Accessible and inaccessible disciplines: why philosophy and science are similar but are treated differently

Amongst my books is a late nineteenth century edition of Kant’s Critique of Pure Reason. Purchased from a used bookshop many years ago, it contains the previous owner’s signature on the flyleaf
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Amongst my books is a late nineteenth century edition of Kant’s Critique of Pure Reason. Purchased from a used bookshop many years ago, it contains the previous owner’s signature on the flyleaf together with a commentary: “Started Boston 1883. Began again in Salt Lake City February 1891. Began again 698 East Capitol St. Oct. 1911. Finished Nov. 1911.” I feel a bond with that reader, almost certainly not a professional philosopher, who persevered with difficult material, convinced that what was within was worth understanding. The commentary illustrates a striking difference between types of academic discipline. In some, the material, at least superficially, is accessible. In others, the door is firmly closed. Many of the creative arts fall into the first kind. Allen Ginsburg’s Howl can be appreciated by a teenager for its dark dynamics, despite the multitude of scholarly texts that deepen our understanding of that poem. In many sciences, the primary sources–journal. . .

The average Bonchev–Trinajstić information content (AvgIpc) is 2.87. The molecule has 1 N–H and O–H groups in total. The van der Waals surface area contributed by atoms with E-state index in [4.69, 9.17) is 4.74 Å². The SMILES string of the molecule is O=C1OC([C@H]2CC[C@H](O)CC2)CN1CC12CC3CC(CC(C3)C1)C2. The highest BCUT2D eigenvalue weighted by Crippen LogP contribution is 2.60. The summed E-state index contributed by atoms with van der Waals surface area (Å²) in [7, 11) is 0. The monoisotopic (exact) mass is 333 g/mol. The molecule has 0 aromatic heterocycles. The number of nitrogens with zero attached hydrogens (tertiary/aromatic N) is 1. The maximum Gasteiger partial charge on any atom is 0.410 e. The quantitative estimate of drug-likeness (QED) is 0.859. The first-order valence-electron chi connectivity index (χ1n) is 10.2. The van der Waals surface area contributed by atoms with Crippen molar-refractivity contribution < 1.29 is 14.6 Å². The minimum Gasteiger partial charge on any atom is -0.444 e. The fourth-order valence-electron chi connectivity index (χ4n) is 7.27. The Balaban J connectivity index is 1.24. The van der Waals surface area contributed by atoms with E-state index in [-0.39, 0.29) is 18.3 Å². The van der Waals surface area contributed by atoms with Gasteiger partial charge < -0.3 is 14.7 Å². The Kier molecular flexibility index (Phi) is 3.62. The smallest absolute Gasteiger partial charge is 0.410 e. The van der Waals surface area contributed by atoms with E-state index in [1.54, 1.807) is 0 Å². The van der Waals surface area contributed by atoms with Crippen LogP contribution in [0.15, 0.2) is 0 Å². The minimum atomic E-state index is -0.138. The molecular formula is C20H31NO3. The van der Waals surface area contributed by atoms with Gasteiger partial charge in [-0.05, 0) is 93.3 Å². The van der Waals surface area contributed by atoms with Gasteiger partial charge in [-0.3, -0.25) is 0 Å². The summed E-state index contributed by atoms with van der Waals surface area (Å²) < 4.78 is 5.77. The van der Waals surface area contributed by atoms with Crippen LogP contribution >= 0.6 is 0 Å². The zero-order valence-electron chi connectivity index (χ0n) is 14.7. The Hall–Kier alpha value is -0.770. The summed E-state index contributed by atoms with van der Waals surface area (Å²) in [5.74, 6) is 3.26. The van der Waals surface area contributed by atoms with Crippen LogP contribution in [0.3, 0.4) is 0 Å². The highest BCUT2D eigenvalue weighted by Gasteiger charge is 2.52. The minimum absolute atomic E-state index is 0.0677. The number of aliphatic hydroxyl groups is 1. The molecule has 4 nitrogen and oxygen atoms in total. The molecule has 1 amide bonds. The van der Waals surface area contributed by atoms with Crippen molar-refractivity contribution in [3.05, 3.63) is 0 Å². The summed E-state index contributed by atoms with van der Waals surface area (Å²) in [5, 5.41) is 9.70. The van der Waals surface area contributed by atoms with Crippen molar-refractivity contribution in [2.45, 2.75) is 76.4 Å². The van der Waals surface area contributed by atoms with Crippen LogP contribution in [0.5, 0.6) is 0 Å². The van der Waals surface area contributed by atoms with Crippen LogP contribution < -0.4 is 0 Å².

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News source: OUPblog » Philosophy

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